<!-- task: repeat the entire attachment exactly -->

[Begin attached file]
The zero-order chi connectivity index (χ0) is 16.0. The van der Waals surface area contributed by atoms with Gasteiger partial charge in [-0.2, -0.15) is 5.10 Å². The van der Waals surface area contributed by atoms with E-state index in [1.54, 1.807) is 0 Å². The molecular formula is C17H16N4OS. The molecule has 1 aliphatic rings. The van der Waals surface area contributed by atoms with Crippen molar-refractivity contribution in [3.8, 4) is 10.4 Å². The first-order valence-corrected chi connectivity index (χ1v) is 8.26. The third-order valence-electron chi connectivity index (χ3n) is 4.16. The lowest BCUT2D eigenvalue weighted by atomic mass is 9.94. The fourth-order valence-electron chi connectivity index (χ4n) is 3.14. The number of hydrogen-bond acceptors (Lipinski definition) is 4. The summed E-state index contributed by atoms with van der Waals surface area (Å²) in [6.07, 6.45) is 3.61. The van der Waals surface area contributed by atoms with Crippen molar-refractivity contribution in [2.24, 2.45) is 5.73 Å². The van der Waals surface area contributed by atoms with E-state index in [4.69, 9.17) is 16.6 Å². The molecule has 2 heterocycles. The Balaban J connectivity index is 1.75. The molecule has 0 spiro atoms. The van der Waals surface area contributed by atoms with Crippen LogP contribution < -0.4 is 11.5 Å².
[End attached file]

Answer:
The zero-order chi connectivity index (χ0) is 16.0. The van der Waals surface area contributed by atoms with Gasteiger partial charge in [-0.2, -0.15) is 5.10 Å². The van der Waals surface area contributed by atoms with E-state index in [1.54, 1.807) is 0 Å². The molecular formula is C17H16N4OS. The molecule has 1 aliphatic rings. The van der Waals surface area contributed by atoms with Crippen molar-refractivity contribution in [3.8, 4) is 10.4 Å². The first-order valence-corrected chi connectivity index (χ1v) is 8.26. The third-order valence-electron chi connectivity index (χ3n) is 4.16. The lowest BCUT2D eigenvalue weighted by atomic mass is 9.94. The fourth-order valence-electron chi connectivity index (χ4n) is 3.14. The number of hydrogen-bond acceptors (Lipinski definition) is 4. The summed E-state index contributed by atoms with van der Waals surface area (Å²) in [6.07, 6.45) is 3.61. The van der Waals surface area contributed by atoms with Crippen molar-refractivity contribution in [2.24, 2.45) is 5.73 Å². The van der Waals surface area contributed by atoms with E-state index in [4.69, 9.17) is 16.6 Å². The molecule has 2 heterocycles. The Balaban J connectivity index is 1.75. The molecule has 0 spiro atoms. The van der Waals surface area contributed by atoms with Crippen LogP contribution < -0.4 is 11.5 Å².